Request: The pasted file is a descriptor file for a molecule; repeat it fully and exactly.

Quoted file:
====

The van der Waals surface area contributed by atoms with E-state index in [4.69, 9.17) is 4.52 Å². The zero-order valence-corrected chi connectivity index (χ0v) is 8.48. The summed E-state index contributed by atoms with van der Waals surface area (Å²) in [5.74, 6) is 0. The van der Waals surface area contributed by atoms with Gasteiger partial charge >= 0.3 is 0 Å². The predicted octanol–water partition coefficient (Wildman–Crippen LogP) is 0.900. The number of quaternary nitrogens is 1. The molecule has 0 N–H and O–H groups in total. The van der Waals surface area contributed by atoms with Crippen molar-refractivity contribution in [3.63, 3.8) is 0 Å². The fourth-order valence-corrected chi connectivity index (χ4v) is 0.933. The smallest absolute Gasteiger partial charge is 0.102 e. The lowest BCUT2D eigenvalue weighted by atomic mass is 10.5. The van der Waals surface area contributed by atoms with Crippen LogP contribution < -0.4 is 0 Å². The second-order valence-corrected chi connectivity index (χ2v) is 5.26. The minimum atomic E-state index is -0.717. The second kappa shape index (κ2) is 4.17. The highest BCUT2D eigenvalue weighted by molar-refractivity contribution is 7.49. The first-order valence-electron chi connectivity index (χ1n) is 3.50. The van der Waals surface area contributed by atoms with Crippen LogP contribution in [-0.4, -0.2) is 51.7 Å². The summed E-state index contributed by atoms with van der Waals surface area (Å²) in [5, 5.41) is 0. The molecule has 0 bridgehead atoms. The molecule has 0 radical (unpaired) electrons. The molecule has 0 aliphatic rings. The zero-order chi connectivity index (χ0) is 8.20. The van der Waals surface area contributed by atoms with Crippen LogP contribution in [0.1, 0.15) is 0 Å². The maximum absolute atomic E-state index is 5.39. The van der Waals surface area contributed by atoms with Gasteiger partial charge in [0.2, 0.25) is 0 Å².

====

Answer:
The van der Waals surface area contributed by atoms with E-state index in [4.69, 9.17) is 4.52 Å². The zero-order valence-corrected chi connectivity index (χ0v) is 8.48. The summed E-state index contributed by atoms with van der Waals surface area (Å²) in [5.74, 6) is 0. The van der Waals surface area contributed by atoms with Gasteiger partial charge >= 0.3 is 0 Å². The predicted octanol–water partition coefficient (Wildman–Crippen LogP) is 0.900. The number of quaternary nitrogens is 1. The molecule has 0 N–H and O–H groups in total. The van der Waals surface area contributed by atoms with Crippen molar-refractivity contribution in [3.63, 3.8) is 0 Å². The fourth-order valence-corrected chi connectivity index (χ4v) is 0.933. The smallest absolute Gasteiger partial charge is 0.102 e. The lowest BCUT2D eigenvalue weighted by atomic mass is 10.5. The van der Waals surface area contributed by atoms with Crippen LogP contribution < -0.4 is 0 Å². The second-order valence-corrected chi connectivity index (χ2v) is 5.26. The minimum atomic E-state index is -0.717. The second kappa shape index (κ2) is 4.17. The highest BCUT2D eigenvalue weighted by molar-refractivity contribution is 7.49. The first-order valence-electron chi connectivity index (χ1n) is 3.50. The van der Waals surface area contributed by atoms with Crippen LogP contribution in [-0.4, -0.2) is 51.7 Å². The summed E-state index contributed by atoms with van der Waals surface area (Å²) in [5, 5.41) is 0. The molecule has 0 bridgehead atoms. The molecule has 0 radical (unpaired) electrons. The molecule has 0 aliphatic rings. The zero-order chi connectivity index (χ0) is 8.20. The van der Waals surface area contributed by atoms with Crippen LogP contribution in [0.1, 0.15) is 0 Å². The maximum absolute atomic E-state index is 5.39. The van der Waals surface area contributed by atoms with Gasteiger partial charge in [0.2, 0.25) is 0 Å².